However, if the waves which make up the reflected beam 132 entering the infrared imaging sensor 122 are not parallel, the lenses will not be able to focus the non-parallel waves onto the centers of the squares of the grid. The displacement of the waves in the orthogonal x-y directions on the grid is proportional to the slopes of the irregular wave front formed by these non-parallel waves. Utilizing least squares and/or electronic feedback techniques, these slopes can be made to approach zero, translating into a parallel wave front. Therefore the waves of the reflected beam become closely parallel. To implement this, a voltage is calculated and transmitted to the digital/analog conversion and amplification unit 126. The voltage causes movement of and a consequent change in the shape of that segment of the Mylar mirror 104. Another reading is then taken by the infrared imaging sensor 122 to determine if the reflected waves 132 are now parallel, or at least more closely parallel (indicated by waves which are focused closer to the grid center than were the waves of the previous iteration). This process is repeated until that segment of the Mylar mirror 104 produces a reflected beam 132 comprised substantially of parallel waves.
Another way to determine the composition of the reflected beam 132 is through the use of a Point Spread Function (PSF). Briefly, if there are deformities in the surface of the Mylar mirror 104, the waves of the reflected beam will not be parallel. This will result in some waves of the reflected beam 132 missing the expected point of impact on the infrared imaging sensor 122, or even entirely missing the infrared imaging sensor 132 (if the deformities are extreme). In either event, the intensity of the reflected beam 132 will be degraded because some of the waves are misdirected. A PSF can be plotted from this intensity data, and then similarly, adjustments can be made to the actuators on the mirror to correct the sensed deformities. If the corrections are appropriate, a subsequent reading will show a greater number of the reflected waves focused onto the proper portion of the infrared imaging sensor 122, resulting in a greater intensity sensed by the infrared imaging sensor 122, and a corresponding increase in the value of the PSF.
These calculations, via voltages sent to the electronic actuators 128, result in adjustments that must be made to the mirror surface 104 in order to return the optics of the mirror system 100 to its original specifications, or to modify the optics of the mirror system 100 to meet new specifications. In this manner, the curvature of the Mylar mirror surface 104 is actively controlled, correcting the optics of the mirror system 100, thereby reducing distortion and improving resolution.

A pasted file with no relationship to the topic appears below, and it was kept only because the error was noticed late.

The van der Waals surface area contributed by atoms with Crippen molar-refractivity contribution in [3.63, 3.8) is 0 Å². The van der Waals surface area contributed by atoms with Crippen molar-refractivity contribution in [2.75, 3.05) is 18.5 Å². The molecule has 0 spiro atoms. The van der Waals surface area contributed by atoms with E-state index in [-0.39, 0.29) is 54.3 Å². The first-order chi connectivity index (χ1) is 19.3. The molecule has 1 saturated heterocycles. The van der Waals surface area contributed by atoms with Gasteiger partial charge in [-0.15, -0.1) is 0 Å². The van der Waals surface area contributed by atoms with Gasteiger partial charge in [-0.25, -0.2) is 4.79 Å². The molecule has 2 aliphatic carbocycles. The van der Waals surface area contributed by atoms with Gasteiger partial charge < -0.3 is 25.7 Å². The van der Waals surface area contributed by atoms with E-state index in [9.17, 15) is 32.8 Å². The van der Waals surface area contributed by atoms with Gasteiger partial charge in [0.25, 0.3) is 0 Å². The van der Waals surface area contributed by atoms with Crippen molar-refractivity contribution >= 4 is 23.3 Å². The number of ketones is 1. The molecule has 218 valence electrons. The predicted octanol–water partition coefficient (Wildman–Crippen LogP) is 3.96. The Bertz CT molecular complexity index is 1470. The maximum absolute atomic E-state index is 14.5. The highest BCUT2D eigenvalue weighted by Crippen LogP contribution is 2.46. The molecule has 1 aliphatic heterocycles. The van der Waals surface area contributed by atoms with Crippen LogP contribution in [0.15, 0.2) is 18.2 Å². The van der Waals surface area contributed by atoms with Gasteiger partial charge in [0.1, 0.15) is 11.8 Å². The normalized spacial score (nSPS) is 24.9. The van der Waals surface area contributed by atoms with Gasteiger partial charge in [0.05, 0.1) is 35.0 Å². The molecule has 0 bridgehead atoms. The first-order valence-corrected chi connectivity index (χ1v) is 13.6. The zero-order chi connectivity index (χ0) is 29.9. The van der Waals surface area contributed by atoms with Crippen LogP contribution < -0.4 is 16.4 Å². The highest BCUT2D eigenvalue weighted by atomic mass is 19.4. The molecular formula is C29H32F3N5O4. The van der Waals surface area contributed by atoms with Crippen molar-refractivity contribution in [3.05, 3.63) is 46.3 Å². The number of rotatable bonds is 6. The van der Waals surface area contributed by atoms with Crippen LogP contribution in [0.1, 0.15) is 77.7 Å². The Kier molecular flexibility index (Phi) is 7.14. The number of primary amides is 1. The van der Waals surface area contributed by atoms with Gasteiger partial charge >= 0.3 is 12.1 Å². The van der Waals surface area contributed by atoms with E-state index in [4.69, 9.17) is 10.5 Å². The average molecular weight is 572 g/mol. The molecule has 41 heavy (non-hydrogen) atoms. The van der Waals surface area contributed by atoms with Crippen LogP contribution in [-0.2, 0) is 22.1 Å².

More specifically, the digital voltage signals resulting from these calculations are transmitted from the analog/digital conversion and processor unit 124 to the digital/analog conversion and amplification unit 126 where the digital signal is converted back to an analog signal. The analog signal is amplified and transmitted to the proper electrode(s) 128 via wires 127.
The signal transmitted to the electrode(s) 128 represents a certain voltage level and polarity. This voltage, along with a fixed voltage, is applied to the aluminized Mylar mirror 104, creates an electrostatic force between the electrode(s) 128 and the conductive aluminized Mylar mirror 104. The greater the voltage level, the greater the electrostatic force created between the electrode(s) 128 and the aluminized Mylar mirror 104. The greater the force between the electrode(s) 128 and the aluminized Mylar mirror 104, the greater the distance that the Mylar mirror 104 will move. In a preferred embodiment, the Mylar mirror 104 will move towards the electrode(s) 128 when a positive electric potential is applied to the electrode(s) 128 due to, as illustrated in FIG. 1, the negative potential applied to the Mylar mirror 104. A person of ordinary skill will realize that the same result could be obtained if a negative potential is applied to the electrode(s) 128, and a positive potential is applied to the Mylar mirror surface 104. Furthermore, the same polarity could be applied to both the electrode(s) 128 and the Mylar mirror surface 104 wherein increased voltage levels would cause the mirror surface 104 to move away from the frame 102. The electrostatic force will keep the pertinent portions of the Mylar mirror 104 in position until a different voltage level and/or polarity is transmitted to electrode(s) 128, causing the Mylar mirror 104 to change position accordingly in relation to electrode(s) 128. Further scanning by the infrared light source 120 will confirm whether this portion of the Mylar mirror 104 is properly positioned, or whether repositioning is required.